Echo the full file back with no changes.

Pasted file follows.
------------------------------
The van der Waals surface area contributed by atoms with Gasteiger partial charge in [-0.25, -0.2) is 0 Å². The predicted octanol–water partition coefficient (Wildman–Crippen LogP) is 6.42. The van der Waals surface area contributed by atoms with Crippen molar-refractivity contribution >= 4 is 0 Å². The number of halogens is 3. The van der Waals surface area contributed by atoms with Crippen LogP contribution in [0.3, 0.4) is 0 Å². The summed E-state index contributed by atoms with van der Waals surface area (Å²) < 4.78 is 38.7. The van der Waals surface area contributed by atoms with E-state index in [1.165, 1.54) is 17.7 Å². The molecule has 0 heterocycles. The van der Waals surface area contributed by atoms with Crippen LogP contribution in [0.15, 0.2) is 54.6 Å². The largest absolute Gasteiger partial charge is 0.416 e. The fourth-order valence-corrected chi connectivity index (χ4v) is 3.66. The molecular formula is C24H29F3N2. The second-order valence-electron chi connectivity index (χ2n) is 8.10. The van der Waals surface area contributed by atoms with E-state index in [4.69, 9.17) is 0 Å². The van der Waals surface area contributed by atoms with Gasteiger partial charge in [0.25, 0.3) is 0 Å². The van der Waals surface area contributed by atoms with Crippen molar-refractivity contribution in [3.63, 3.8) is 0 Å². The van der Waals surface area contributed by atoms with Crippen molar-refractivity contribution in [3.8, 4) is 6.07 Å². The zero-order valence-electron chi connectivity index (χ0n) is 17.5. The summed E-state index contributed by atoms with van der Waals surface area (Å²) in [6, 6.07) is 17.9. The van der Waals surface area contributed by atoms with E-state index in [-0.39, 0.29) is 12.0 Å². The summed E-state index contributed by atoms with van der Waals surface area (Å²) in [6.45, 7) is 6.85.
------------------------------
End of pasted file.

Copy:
The van der Waals surface area contributed by atoms with Gasteiger partial charge in [-0.25, -0.2) is 0 Å². The predicted octanol–water partition coefficient (Wildman–Crippen LogP) is 6.42. The van der Waals surface area contributed by atoms with Crippen molar-refractivity contribution >= 4 is 0 Å². The number of halogens is 3. The van der Waals surface area contributed by atoms with Crippen LogP contribution in [0.3, 0.4) is 0 Å². The summed E-state index contributed by atoms with van der Waals surface area (Å²) < 4.78 is 38.7. The van der Waals surface area contributed by atoms with E-state index in [1.165, 1.54) is 17.7 Å². The molecule has 0 heterocycles. The van der Waals surface area contributed by atoms with Crippen LogP contribution in [0.15, 0.2) is 54.6 Å². The largest absolute Gasteiger partial charge is 0.416 e. The fourth-order valence-corrected chi connectivity index (χ4v) is 3.66. The molecular formula is C24H29F3N2. The second-order valence-electron chi connectivity index (χ2n) is 8.10. The van der Waals surface area contributed by atoms with E-state index in [4.69, 9.17) is 0 Å². The van der Waals surface area contributed by atoms with Gasteiger partial charge in [0.25, 0.3) is 0 Å². The van der Waals surface area contributed by atoms with Crippen molar-refractivity contribution in [3.63, 3.8) is 0 Å². The van der Waals surface area contributed by atoms with Crippen molar-refractivity contribution in [3.8, 4) is 6.07 Å². The zero-order valence-electron chi connectivity index (χ0n) is 17.5. The summed E-state index contributed by atoms with van der Waals surface area (Å²) in [6, 6.07) is 17.9. The van der Waals surface area contributed by atoms with E-state index in [-0.39, 0.29) is 12.0 Å². The summed E-state index contributed by atoms with van der Waals surface area (Å²) in [6.45, 7) is 6.85.